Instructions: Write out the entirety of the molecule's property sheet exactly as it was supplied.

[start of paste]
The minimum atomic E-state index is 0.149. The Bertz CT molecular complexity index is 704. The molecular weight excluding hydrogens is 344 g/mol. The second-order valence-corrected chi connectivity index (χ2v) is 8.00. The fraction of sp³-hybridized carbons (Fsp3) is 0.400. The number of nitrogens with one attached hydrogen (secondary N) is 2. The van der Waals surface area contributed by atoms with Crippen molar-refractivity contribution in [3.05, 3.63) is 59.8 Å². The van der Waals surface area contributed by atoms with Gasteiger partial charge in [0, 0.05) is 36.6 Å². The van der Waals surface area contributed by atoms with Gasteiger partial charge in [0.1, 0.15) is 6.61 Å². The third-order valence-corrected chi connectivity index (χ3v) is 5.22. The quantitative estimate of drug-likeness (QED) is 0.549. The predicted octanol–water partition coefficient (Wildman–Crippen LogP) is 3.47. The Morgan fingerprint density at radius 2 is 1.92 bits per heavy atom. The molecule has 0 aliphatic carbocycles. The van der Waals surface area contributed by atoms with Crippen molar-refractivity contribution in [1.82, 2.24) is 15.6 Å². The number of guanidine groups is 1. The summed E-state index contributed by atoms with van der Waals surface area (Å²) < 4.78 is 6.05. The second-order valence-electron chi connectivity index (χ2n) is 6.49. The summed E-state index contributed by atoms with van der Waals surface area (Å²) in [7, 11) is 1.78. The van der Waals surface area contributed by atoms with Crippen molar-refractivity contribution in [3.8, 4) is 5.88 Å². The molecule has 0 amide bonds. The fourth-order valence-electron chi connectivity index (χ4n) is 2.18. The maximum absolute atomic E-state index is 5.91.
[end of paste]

The minimum atomic E-state index is 0.149. The Bertz CT molecular complexity index is 704. The molecular weight excluding hydrogens is 344 g/mol. The second-order valence-corrected chi connectivity index (χ2v) is 8.00. The fraction of sp³-hybridized carbons (Fsp3) is 0.400. The number of nitrogens with one attached hydrogen (secondary N) is 2. The van der Waals surface area contributed by atoms with Crippen molar-refractivity contribution in [3.05, 3.63) is 59.8 Å². The van der Waals surface area contributed by atoms with Gasteiger partial charge in [0, 0.05) is 36.6 Å². The van der Waals surface area contributed by atoms with Gasteiger partial charge in [0.1, 0.15) is 6.61 Å². The third-order valence-corrected chi connectivity index (χ3v) is 5.22. The quantitative estimate of drug-likeness (QED) is 0.549. The predicted octanol–water partition coefficient (Wildman–Crippen LogP) is 3.47. The Morgan fingerprint density at radius 2 is 1.92 bits per heavy atom. The molecule has 0 aliphatic carbocycles. The van der Waals surface area contributed by atoms with Crippen molar-refractivity contribution in [1.82, 2.24) is 15.6 Å². The number of guanidine groups is 1. The summed E-state index contributed by atoms with van der Waals surface area (Å²) < 4.78 is 6.05. The second-order valence-electron chi connectivity index (χ2n) is 6.49. The summed E-state index contributed by atoms with van der Waals surface area (Å²) in [7, 11) is 1.78. The van der Waals surface area contributed by atoms with Crippen molar-refractivity contribution in [3.8, 4) is 5.88 Å². The molecule has 0 amide bonds. The fourth-order valence-electron chi connectivity index (χ4n) is 2.18. The maximum absolute atomic E-state index is 5.91.